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10 movies manage to glitter amid dark year at multiplex


2014 is likely a year Hollywood would rather forget: Slumping summer box office.

Sony email hack and the studio’s subsequent The Interview debacle.

Sin City: A Dame to Kill For and The Expendables 3.

But as the year is only days away from its big finale, it’s time to focus on what the studios got right with my top films of 2014.

As with any year-end picks, it’s an entirely subjective list based on a range of criteria that includes artistic merit and mental and emotional stimulation.

These films may not be perfect — although at least one of them is — but they all crackle with creative passion and integrity that resonate as more than mere studio releases but deeply personal projects.

10. Jodorowsky’s Dune. A fascinating archeological dig into the greatest movie that never was, director Frank Pavich’s documentary of the failed 1974 adaptation of Frank Herbert’s Dune is a celebration of the ethereal potential of cinema and a tribute to cult filmmaker Alejandro Jodorowsky and his Holy Man quest to make a “spiritual” film. His vision of Dune never made it out of pre-production — Hollywood wouldn’t touch it — and with a cast featuring Mick Jagger and Salvador Dali was probably bound for cult status if it had. Yet the legacy of this aborted ambition is undeniable, launching film careers for Alien writer Dan O’Bannon and Alien designer H.R. Giger, among many others. Jodorowsky’s Dune is the ultimate tease to what might have been.

9. Interstellar. Christopher Nolan’s Interstellar is a spiritual descendent of Jodorowsky’s Dune: a wildly ambitious and deeply personal project that confounds and overwhelms. A bold exploration of mankind’s future in the stars and across the dimensions, Interstellar, like 2001: A Space Odyssey, challenges rather than coddles, riddling moviegoers with its questions in place of answers. The reward, then, of Nolan’s work is not in the immediate gratification of a well-made film, but in the deep contemplation of an intelligent movie that toys with the concept of time, and surely will stand the test of it.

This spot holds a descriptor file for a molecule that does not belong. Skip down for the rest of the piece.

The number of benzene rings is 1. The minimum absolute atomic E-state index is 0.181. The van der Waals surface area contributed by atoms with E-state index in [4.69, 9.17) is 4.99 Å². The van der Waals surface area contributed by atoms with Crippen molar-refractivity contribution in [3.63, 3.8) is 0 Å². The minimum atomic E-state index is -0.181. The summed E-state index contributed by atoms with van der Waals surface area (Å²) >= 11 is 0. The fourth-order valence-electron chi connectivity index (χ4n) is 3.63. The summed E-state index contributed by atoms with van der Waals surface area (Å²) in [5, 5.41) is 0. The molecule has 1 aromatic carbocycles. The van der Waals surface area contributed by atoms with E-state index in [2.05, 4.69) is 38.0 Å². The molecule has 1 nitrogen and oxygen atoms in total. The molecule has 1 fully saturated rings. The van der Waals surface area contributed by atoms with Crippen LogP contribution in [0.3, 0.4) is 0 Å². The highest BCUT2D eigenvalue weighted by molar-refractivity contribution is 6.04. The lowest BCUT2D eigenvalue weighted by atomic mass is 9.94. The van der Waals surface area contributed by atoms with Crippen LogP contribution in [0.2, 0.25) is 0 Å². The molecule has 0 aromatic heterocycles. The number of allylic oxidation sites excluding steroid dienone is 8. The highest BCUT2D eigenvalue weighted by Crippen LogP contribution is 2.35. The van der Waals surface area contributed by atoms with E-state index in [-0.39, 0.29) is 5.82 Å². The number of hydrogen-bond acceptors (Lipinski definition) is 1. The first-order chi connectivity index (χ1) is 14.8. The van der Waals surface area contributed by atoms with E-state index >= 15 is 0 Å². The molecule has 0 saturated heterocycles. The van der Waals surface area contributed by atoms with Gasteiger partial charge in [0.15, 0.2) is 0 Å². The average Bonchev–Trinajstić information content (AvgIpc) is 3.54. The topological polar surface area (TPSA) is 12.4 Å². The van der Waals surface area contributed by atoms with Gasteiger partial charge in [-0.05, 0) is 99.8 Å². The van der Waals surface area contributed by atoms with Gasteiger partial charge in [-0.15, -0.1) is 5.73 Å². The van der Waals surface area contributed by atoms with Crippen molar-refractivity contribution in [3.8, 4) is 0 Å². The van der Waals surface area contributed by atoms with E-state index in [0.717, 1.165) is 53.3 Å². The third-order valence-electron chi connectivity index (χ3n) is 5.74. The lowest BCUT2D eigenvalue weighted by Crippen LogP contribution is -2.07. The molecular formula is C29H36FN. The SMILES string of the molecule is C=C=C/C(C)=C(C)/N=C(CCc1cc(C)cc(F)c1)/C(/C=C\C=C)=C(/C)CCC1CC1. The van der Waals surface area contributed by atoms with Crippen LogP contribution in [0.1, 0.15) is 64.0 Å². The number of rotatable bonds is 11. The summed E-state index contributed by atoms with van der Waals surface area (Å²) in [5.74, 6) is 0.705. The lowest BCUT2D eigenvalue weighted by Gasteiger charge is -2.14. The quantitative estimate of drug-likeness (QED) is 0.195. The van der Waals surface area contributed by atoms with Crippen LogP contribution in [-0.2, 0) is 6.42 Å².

8. Citizenfour. Citizenfour is a powerful and disturbing real-time document of the NSA leak as it played out in Edward Snowden’s anonymous Hong Kong hotel room. Snowden first contacted filmmaker Laura Poitras months before he leaked the documents, and she was there to capture those clandestine revelations as they filtered through the media and changed his life and ours forever. Poitras becomes distracted by the minutiae of these moments, yet her imperfect real-life thriller is the most important documentary of the last 25 years. It may not sway negative opinions of Snowden, but, as Citizenfour offers, that’s not what’s important to him. Knowing what our government is up to and then talking about it is.

7. Life Itself. Roger Ebert was a hard drinker-turned recovering alcoholic. He was a ladies’ man who, according to at least one friend, made terrible choices in women. And his off-screen relationship with fellow film critic Gene Siskel could be downright nasty. This documentary makes you miss Ebert all the more. Filmmaker Steve James’ (Hoop Dreams) Life Itself is a wondrous and uninhibited revelation of our most influential and arguably passionate film critic, whose death silenced a unique voice that will never be replaced, and the story of a life as enjoyable and magical as movies themselves.